I’m building 70828 Pop-Up Party Bus from The LEGO Movie 2 this week on Relax With Bricks. It’s not our usual sort of build – I was sent it by an AFOLWAC (Adult Fans of LEGO Who Are Chums), Tim Gough, as an antidote to a previous build, the oh-so-grey 75292 The Mandalorian Bounty Hunter Transport, which – while enjoyable – was frightfully dull on the eye.
I generally avoid the Star Wars sets for the lack of colour, but given I try to accommodate as many tastes as possible on RWB, I will sneak one in every now and again – especially if it’s got a minifigure I’m keen to own. The Party Bus isn’t a set I would have thought to get but, like so many random sets I roll out for viewers, we’re really enjoying it. That’s the joy of RWB: we cover the bases.
Today, I put in the light brick for the on-board disco. It’s a rather intricate little mechanism, hidden within a wall that illuminates a rotating orange bowl. The effect is spectacular, and it reminded me of how much I love a light brick and how they manage, time and again, to transform any set.
I’m not alone in this. Predominantly colourless builds are rarely occasions to break out the dancing girls and boys and everything in between, but nothing thrills the AFOLWACs at RWB more than the unfettered glory of a light brick. ‘Oh!’ I will squeal, as we see one flagged up on the box – we always examine LEGO boxes in great detail before every build – and then it’s a tantalising wait to see what the clever designers at the LEGO Group are going to do with it. The anticipation is nothing short of delicious.
They’ve been rather brilliant of late: my first light brick was the one that sparked up the alphabet wall in the incredible Stranger Things 75810 The Upside Down (remember, I came to LEGO late), but there have been many since and each and every one of them has been a stone cold classic.
The recent 10273 Haunted House, with that incredible lift, goes the extra mile with its light brick doing some heavy lifting of its own: there’s an ingenious screen and the clever use of a sticker means we have the phantasmagorical vision of an evil Pharoah creeping up on our explorer every time you press it.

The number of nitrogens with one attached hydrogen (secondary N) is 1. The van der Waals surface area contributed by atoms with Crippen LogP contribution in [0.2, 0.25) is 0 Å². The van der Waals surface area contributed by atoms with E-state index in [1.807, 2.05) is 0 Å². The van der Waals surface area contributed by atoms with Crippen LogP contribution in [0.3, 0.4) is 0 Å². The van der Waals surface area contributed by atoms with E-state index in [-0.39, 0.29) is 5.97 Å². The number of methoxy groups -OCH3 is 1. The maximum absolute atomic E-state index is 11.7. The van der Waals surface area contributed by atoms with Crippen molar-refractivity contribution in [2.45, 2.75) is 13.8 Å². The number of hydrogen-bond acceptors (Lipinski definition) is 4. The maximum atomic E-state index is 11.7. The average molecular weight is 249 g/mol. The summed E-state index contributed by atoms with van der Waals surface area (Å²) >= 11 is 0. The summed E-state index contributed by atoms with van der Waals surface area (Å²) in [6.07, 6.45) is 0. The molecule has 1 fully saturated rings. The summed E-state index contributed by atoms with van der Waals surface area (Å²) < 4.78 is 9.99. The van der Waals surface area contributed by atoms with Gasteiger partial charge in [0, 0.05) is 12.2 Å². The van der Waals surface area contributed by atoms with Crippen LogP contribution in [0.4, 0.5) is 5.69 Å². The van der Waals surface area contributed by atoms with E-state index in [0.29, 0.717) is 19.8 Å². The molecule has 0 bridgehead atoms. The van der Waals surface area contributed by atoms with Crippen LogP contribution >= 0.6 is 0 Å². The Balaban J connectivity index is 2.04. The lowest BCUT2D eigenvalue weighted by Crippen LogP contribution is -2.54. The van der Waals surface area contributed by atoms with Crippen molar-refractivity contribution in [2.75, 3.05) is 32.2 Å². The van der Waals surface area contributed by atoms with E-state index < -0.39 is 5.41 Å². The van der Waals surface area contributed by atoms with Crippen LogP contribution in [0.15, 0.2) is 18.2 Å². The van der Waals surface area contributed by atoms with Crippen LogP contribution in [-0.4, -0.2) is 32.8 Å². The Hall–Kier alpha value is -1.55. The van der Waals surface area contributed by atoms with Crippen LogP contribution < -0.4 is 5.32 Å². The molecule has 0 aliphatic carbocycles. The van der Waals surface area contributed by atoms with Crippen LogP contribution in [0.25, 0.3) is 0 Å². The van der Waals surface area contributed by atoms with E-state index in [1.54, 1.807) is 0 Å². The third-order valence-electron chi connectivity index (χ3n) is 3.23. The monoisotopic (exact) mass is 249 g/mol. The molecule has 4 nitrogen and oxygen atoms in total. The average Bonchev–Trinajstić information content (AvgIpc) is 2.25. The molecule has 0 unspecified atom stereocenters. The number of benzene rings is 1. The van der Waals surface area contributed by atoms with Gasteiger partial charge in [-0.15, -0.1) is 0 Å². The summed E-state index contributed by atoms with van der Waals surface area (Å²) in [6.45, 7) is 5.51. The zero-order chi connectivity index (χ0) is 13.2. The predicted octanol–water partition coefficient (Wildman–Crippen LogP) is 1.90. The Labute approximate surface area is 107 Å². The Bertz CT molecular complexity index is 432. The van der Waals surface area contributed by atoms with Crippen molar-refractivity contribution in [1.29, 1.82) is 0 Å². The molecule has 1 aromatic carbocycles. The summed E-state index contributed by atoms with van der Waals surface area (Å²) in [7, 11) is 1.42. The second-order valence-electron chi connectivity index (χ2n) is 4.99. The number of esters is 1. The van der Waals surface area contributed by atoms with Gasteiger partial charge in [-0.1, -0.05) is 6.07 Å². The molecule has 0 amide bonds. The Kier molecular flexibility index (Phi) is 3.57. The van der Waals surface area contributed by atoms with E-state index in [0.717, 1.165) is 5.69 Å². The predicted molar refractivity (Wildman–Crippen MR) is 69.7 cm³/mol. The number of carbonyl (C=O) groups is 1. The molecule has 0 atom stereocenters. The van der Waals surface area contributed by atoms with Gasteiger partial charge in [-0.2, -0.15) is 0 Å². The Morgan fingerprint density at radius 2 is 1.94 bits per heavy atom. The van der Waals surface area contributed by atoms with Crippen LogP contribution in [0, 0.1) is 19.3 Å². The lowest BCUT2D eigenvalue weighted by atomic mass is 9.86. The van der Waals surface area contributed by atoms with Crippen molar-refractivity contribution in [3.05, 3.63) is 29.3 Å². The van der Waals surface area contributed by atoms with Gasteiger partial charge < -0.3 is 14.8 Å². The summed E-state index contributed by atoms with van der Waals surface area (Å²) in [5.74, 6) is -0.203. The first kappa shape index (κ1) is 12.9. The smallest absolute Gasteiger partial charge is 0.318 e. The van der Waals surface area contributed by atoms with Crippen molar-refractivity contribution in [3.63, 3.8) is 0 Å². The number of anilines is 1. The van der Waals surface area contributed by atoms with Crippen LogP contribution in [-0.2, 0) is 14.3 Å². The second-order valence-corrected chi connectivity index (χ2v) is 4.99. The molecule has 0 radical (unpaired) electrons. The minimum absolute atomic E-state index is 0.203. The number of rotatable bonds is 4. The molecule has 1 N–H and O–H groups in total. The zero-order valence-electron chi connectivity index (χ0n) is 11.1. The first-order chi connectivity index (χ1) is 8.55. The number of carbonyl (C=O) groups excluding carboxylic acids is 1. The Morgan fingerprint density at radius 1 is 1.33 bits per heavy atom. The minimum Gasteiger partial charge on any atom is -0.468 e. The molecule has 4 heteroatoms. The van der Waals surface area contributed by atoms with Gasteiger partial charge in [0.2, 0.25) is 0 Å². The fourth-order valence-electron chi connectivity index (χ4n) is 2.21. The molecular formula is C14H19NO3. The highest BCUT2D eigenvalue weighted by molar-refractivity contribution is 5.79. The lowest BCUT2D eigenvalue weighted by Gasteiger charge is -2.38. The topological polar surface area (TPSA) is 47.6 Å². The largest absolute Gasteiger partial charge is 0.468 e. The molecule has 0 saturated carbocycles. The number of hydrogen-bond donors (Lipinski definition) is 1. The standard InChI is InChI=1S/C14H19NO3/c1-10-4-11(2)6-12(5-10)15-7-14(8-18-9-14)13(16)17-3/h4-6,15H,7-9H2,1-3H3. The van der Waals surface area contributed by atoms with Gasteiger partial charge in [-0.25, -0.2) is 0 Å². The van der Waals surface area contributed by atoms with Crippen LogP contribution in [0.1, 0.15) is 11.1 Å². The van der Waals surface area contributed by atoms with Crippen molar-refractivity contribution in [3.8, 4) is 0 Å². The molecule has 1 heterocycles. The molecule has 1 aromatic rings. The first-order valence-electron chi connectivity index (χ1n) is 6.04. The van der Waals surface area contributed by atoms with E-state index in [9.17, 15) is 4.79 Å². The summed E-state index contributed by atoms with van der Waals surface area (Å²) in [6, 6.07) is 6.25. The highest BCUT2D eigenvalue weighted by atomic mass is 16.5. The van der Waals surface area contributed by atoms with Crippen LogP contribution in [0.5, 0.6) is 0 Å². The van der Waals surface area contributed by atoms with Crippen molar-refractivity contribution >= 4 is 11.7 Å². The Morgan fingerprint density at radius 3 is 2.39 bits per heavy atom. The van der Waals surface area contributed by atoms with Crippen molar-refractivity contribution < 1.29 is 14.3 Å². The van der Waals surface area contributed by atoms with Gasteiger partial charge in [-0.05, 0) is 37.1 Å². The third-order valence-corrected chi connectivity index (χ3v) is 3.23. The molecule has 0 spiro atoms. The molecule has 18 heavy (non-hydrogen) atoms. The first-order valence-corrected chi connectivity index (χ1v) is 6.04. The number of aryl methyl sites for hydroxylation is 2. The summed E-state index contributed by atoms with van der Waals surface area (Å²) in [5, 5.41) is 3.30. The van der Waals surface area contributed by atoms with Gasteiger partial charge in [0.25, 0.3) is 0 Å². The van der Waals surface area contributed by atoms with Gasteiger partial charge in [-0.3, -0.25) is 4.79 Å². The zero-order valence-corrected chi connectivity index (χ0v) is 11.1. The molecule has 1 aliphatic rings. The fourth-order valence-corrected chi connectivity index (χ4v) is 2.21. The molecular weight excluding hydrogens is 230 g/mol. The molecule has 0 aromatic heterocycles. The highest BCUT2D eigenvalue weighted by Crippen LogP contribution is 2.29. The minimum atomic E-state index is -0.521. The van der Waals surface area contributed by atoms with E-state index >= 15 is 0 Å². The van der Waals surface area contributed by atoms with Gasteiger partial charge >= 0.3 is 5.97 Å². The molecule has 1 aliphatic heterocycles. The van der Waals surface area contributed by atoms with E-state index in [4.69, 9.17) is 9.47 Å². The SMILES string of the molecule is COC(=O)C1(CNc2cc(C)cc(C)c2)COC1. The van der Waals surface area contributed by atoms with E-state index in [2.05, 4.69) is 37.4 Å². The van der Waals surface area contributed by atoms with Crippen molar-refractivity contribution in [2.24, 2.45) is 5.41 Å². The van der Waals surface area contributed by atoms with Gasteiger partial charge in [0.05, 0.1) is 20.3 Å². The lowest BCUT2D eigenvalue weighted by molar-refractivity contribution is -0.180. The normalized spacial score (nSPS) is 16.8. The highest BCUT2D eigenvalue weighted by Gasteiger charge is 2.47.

The light brick in 21325 Medieval Blacksmith is nothing short of genius. It was so clever, it actually made me gasp – a brilliant little touch of turning it into a pair of bellows and bob’s your uncle, a glowing forge – but the greatest light brick, and certainly the one that has provided the most laughs at Relax With Bricks, is the one inside the ox in 80107 Spring Lantern Festival, designed by the incomparable Justin Ramsden.
I’m almost tempted not to tell you about it, simply so you can discover it for yourself, but if you’d told me I’d be sitting, pressing away at something that looks for all the world like an ox’s backside while crying laughing, I might not have believed you. You actually have to delicately lift the ox’s tail to get at it. It’s like a LEGO version of a discreet moment on All Creatures Great And Small. “I’m just lighting up the bull, Tristram!”
What I love the most about the light brick, though, is that it’s a hidden treat in any set. There are plenty of light kits, of course – LEDs to lay through any build to give it a permanent night-time glow – but the light brick is something different, something more playful.
It’s the nod and the wink from the designer to you; it’s the moment you can point to something and say “Press that,” and watch eyes widen and faces break into smiles. Light bricks are the LEGO equivalent of the added bonus, lifting any set they grace to another level.
So next time you’re thinking about a custom build, slip in a light brick. Fires, disco balls, spooky reveals or even the flaming backside of any creature you care to mention – the possibilities are endless. Let there be light!